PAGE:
Article5 October 2018Reading time 5 minutes

Japan: The third arrow

The Japanese economy is experiencing a strong period, with the most convincing reason being the reduced efforts from the Bank of Japan to maintain low bond yields. That said, risks regarding a US-Japan tariff war still prevail

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Perhaps the most convincing confirmation that the Japanese economy is enjoying a strong spell is the continued reduction of effort put into maintaining low bond yields by the Bank of Japan.

Asset purchases to be lowered and bond yields are rising

In September, a shortage of working days reduced the numbers of days per month during which the central bank conducted outright asset purchases from ten to nine. The latest schedule for October (with more working days) shows still only nine monthly operations. Moreover, purchases of 25-year and Japanese government bonds are reduced from JPY 50-JPY 150 billion per operation, to only JPY 10-JPY 100 billion.

Yields on 30-year JGBs have risen from about 0.65% back in July to over 0.91% now, and may well drift higher. 10-year JGBs over the same period have seen yields rise too, though less than half as much from 0.02% to 0.12%.

But the progression of the central bank taper is just one part of the bond yield story; there is more.

Inflation is higher than usual and should move higher still

Inflation in Japan is now running at 1.3% year on year – the last time it was this strong, Japanese prices were being lifted by a consumption tax hike (2014-2015). That isn’t the case this time around. Instead, Japan’s prices are buoyed by food and energy – factors that have little to do with domestic economic strength – and core inflation remains pitifully low otherwise.

Given that these external factors and base effects may become even more intense over the coming months, so a 1.5%YoY headline inflation rate is definitely on the cards and that is even before the government implements the next increase in the consumption tax in October next year.

Political news supports the consumption tax

While the fate of the October 2019 consumption tax increasingly lies in the hands of data developments over the coming year, to some extent, the political news is nonetheless supportive. Prime Minister Shinzo Abe managed to secure a third term as leader of the Liberal Democratic Party, which has ruled Japan with only two brief interruptions since 1955.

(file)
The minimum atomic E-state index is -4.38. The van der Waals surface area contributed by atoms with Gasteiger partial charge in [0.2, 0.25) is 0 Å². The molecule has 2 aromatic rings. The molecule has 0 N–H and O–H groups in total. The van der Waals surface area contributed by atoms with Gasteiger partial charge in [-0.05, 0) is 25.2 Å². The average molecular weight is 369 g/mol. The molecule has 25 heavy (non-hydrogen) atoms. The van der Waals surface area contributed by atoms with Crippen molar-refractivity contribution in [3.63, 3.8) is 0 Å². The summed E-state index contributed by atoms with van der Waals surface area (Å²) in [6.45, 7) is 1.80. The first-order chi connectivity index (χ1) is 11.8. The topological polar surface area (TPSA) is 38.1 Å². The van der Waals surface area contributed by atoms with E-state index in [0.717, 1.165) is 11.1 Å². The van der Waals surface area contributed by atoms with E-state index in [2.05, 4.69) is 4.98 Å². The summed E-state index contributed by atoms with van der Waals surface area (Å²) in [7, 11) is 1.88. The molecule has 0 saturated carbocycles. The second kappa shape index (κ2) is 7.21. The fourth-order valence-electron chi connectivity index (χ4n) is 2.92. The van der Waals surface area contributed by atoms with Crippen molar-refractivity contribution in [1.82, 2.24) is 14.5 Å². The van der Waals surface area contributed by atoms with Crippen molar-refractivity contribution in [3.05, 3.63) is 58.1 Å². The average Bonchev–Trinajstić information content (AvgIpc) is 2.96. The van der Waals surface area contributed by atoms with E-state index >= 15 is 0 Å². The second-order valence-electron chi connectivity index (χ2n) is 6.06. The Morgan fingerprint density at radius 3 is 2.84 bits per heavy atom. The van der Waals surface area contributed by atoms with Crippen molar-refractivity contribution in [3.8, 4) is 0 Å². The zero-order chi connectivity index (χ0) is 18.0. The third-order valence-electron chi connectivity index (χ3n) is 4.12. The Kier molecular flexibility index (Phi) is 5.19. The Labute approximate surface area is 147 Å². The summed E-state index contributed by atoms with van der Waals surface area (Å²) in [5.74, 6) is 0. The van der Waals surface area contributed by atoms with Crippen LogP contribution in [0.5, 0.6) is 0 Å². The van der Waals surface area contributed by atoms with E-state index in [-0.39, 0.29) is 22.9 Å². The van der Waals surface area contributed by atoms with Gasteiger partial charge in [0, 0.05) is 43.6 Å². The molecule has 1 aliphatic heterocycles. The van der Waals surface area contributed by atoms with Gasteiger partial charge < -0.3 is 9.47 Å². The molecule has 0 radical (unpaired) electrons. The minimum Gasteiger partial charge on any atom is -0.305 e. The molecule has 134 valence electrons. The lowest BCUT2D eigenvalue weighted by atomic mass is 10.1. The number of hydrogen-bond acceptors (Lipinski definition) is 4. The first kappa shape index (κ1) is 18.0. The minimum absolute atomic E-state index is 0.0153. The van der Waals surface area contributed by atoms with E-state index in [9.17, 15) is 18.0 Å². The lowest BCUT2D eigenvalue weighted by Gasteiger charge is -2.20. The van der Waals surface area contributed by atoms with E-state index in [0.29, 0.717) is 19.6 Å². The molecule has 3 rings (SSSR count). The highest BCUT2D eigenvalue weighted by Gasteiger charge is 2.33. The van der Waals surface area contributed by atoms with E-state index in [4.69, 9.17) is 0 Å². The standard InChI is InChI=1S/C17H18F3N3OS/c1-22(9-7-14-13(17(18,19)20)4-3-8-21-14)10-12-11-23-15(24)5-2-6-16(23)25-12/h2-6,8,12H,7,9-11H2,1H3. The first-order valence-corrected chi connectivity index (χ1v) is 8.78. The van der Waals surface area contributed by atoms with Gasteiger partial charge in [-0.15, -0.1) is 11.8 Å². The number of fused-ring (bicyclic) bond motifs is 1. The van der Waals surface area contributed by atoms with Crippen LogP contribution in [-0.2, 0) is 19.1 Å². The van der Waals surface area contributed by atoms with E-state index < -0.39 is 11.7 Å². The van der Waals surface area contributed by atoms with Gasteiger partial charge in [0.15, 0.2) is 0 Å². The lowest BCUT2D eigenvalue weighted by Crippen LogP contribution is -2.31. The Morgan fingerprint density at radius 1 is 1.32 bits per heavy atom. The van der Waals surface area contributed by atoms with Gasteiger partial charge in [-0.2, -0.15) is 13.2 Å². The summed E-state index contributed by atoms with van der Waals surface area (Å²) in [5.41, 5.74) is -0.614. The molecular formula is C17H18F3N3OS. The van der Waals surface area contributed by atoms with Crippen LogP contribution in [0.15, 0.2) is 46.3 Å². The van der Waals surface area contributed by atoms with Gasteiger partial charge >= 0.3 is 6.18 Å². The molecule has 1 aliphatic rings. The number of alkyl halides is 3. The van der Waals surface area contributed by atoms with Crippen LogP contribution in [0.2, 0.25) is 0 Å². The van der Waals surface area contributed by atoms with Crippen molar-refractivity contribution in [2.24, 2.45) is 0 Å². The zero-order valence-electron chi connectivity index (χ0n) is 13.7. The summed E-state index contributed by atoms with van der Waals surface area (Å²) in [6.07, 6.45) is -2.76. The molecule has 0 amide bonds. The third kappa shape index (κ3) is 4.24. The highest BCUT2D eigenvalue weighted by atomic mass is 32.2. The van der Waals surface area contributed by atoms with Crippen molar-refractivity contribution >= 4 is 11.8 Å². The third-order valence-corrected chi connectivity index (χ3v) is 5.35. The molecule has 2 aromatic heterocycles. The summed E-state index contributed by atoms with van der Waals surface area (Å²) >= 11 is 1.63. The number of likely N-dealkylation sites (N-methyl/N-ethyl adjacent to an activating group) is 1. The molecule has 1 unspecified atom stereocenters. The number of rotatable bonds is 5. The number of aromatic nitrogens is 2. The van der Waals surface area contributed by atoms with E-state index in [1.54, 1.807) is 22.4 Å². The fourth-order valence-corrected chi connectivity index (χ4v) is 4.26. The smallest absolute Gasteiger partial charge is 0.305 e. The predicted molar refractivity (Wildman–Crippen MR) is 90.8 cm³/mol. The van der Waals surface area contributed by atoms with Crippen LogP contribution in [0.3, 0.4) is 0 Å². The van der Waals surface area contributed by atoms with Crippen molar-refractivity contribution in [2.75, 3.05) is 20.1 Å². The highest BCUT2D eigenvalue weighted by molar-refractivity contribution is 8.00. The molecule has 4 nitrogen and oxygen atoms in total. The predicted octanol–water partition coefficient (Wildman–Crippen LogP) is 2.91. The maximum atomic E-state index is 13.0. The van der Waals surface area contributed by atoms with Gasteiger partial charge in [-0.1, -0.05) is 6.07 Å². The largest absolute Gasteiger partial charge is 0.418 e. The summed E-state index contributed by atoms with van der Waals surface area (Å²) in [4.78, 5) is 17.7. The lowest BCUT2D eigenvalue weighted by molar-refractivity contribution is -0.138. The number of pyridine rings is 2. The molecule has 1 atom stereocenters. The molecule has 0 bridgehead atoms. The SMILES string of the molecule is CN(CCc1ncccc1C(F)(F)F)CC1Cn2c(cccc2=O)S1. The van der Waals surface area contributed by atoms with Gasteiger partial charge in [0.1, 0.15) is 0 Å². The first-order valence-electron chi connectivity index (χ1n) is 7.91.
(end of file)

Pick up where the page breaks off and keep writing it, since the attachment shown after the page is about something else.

If prime minister Shinzo Abe serves for another three years, he will become Japan’s longest-serving leader

Although constitutional reform is one of the key elements of Abe’s policy manifesto, raising the consumption tax is also a key element. Here, things are also looking up, as Japan’s real economy is humming along nicely. We have written before about the positive effect of higher wage growth and the bulk of this still represents overtime, and not scheduled cash earnings. Nevertheless, back in June, hourly earnings growth for full-time Japanese employees exceeded that for US workers (but have since been overtaken).

Japan's participation rate rising


Low unemployment is an important factor too, Sure, the unemployment rate in Japan has been very low for years. But it is falling now against the backdrop of a rising participation rate – a combination of the already elderly and greater female participation, together with a little bit of immigration. This is an encouraging development and the product of what has until now been the elusive element of Abe’s three-arrow policy – structural reforms.

Cumulative immigration, 2012 = 0 (Abe becomes PM in 2012)


The main risk is trade, and a US - Japan tariff war

Will it last? It’s hard to say. Recent Tankan survey evidence already points to an impact on the manufacturing sector from the overspill of the trade war, and that is before the US has really put Japan in its sights for tariffs. We suspect this is only a matter of time. Japan’s bilateral surplus with the US was USD 60bn in the twelve months ending August 2018. The only thing that makes this less of an issue is that it has barely grown since 2012, and indeed, is lower than some years pre-global financial crisis.

But in due course, that may not be sufficient defence against the threat of tariffs from the US.